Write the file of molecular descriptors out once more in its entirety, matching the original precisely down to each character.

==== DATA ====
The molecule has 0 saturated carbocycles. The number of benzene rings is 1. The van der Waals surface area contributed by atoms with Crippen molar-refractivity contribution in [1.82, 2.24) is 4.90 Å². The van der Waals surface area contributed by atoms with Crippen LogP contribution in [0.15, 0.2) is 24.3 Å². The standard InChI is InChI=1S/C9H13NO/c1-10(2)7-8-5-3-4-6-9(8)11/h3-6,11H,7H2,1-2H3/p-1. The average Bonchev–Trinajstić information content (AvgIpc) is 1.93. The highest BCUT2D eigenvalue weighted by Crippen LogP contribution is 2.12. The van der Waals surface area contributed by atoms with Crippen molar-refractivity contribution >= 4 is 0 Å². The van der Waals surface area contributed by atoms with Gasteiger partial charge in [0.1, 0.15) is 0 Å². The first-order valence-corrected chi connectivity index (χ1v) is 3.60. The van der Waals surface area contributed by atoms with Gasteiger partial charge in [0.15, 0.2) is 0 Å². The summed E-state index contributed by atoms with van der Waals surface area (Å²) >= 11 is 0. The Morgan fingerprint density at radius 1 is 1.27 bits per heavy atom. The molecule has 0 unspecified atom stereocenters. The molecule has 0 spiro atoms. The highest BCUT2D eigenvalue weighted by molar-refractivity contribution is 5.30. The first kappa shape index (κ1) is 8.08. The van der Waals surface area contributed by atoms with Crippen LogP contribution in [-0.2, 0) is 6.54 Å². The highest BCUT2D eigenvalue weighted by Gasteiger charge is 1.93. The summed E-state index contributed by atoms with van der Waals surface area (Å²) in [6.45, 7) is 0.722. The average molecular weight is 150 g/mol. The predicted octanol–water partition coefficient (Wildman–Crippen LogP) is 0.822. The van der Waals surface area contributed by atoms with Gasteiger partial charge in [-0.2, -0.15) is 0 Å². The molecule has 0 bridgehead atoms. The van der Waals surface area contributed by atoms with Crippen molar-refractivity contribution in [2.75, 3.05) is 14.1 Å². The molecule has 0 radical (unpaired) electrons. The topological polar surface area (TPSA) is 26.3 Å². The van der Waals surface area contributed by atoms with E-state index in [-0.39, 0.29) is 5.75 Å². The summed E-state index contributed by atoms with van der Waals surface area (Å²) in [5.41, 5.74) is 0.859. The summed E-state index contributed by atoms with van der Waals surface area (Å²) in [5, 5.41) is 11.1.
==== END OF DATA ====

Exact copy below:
The molecule has 0 saturated carbocycles. The number of benzene rings is 1. The van der Waals surface area contributed by atoms with Crippen molar-refractivity contribution in [1.82, 2.24) is 4.90 Å². The van der Waals surface area contributed by atoms with Crippen LogP contribution in [0.15, 0.2) is 24.3 Å². The standard InChI is InChI=1S/C9H13NO/c1-10(2)7-8-5-3-4-6-9(8)11/h3-6,11H,7H2,1-2H3/p-1. The average Bonchev–Trinajstić information content (AvgIpc) is 1.93. The highest BCUT2D eigenvalue weighted by Crippen LogP contribution is 2.12. The van der Waals surface area contributed by atoms with Crippen molar-refractivity contribution >= 4 is 0 Å². The van der Waals surface area contributed by atoms with Gasteiger partial charge in [0.1, 0.15) is 0 Å². The first-order valence-corrected chi connectivity index (χ1v) is 3.60. The van der Waals surface area contributed by atoms with Gasteiger partial charge in [0.15, 0.2) is 0 Å². The summed E-state index contributed by atoms with van der Waals surface area (Å²) >= 11 is 0. The Morgan fingerprint density at radius 1 is 1.27 bits per heavy atom. The molecule has 0 unspecified atom stereocenters. The molecule has 0 spiro atoms. The highest BCUT2D eigenvalue weighted by molar-refractivity contribution is 5.30. The first kappa shape index (κ1) is 8.08. The van der Waals surface area contributed by atoms with Crippen LogP contribution in [-0.2, 0) is 6.54 Å². The highest BCUT2D eigenvalue weighted by Gasteiger charge is 1.93. The summed E-state index contributed by atoms with van der Waals surface area (Å²) in [6.45, 7) is 0.722. The average molecular weight is 150 g/mol. The predicted octanol–water partition coefficient (Wildman–Crippen LogP) is 0.822. The van der Waals surface area contributed by atoms with Gasteiger partial charge in [-0.2, -0.15) is 0 Å². The molecule has 0 bridgehead atoms. The van der Waals surface area contributed by atoms with Crippen molar-refractivity contribution in [2.75, 3.05) is 14.1 Å². The molecule has 0 radical (unpaired) electrons. The topological polar surface area (TPSA) is 26.3 Å². The van der Waals surface area contributed by atoms with E-state index in [-0.39, 0.29) is 5.75 Å². The summed E-state index contributed by atoms with van der Waals surface area (Å²) in [5.41, 5.74) is 0.859. The summed E-state index contributed by atoms with van der Waals surface area (Å²) in [5, 5.41) is 11.1.